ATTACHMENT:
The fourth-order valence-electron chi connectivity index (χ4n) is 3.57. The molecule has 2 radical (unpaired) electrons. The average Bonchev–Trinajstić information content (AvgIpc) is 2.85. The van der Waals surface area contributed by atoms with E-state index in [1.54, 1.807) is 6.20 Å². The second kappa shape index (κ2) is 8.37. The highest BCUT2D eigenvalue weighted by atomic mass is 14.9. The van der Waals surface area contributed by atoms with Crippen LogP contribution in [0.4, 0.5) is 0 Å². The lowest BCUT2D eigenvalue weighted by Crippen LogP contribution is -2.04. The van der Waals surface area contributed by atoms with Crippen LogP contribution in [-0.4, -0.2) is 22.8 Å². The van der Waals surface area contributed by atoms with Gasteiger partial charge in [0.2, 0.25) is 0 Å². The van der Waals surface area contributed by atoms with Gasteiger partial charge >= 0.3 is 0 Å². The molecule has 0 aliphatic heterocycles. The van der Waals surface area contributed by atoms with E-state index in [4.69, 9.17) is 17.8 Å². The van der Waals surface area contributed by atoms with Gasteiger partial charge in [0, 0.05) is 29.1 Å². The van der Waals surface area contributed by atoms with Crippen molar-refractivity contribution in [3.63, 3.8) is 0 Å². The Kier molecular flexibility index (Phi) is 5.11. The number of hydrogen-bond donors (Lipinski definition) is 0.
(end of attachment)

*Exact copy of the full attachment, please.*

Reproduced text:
The fourth-order valence-electron chi connectivity index (χ4n) is 3.57. The molecule has 2 radical (unpaired) electrons. The average Bonchev–Trinajstić information content (AvgIpc) is 2.85. The van der Waals surface area contributed by atoms with E-state index in [1.54, 1.807) is 6.20 Å². The second kappa shape index (κ2) is 8.37. The highest BCUT2D eigenvalue weighted by atomic mass is 14.9. The van der Waals surface area contributed by atoms with Crippen LogP contribution in [0.4, 0.5) is 0 Å². The lowest BCUT2D eigenvalue weighted by Crippen LogP contribution is -2.04. The van der Waals surface area contributed by atoms with Crippen LogP contribution in [-0.4, -0.2) is 22.8 Å². The van der Waals surface area contributed by atoms with Gasteiger partial charge in [0.2, 0.25) is 0 Å². The van der Waals surface area contributed by atoms with Gasteiger partial charge >= 0.3 is 0 Å². The molecule has 0 aliphatic heterocycles. The van der Waals surface area contributed by atoms with E-state index in [4.69, 9.17) is 17.8 Å². The van der Waals surface area contributed by atoms with Gasteiger partial charge in [0, 0.05) is 29.1 Å². The van der Waals surface area contributed by atoms with Crippen molar-refractivity contribution in [3.63, 3.8) is 0 Å². The Kier molecular flexibility index (Phi) is 5.11. The number of hydrogen-bond donors (Lipinski definition) is 0.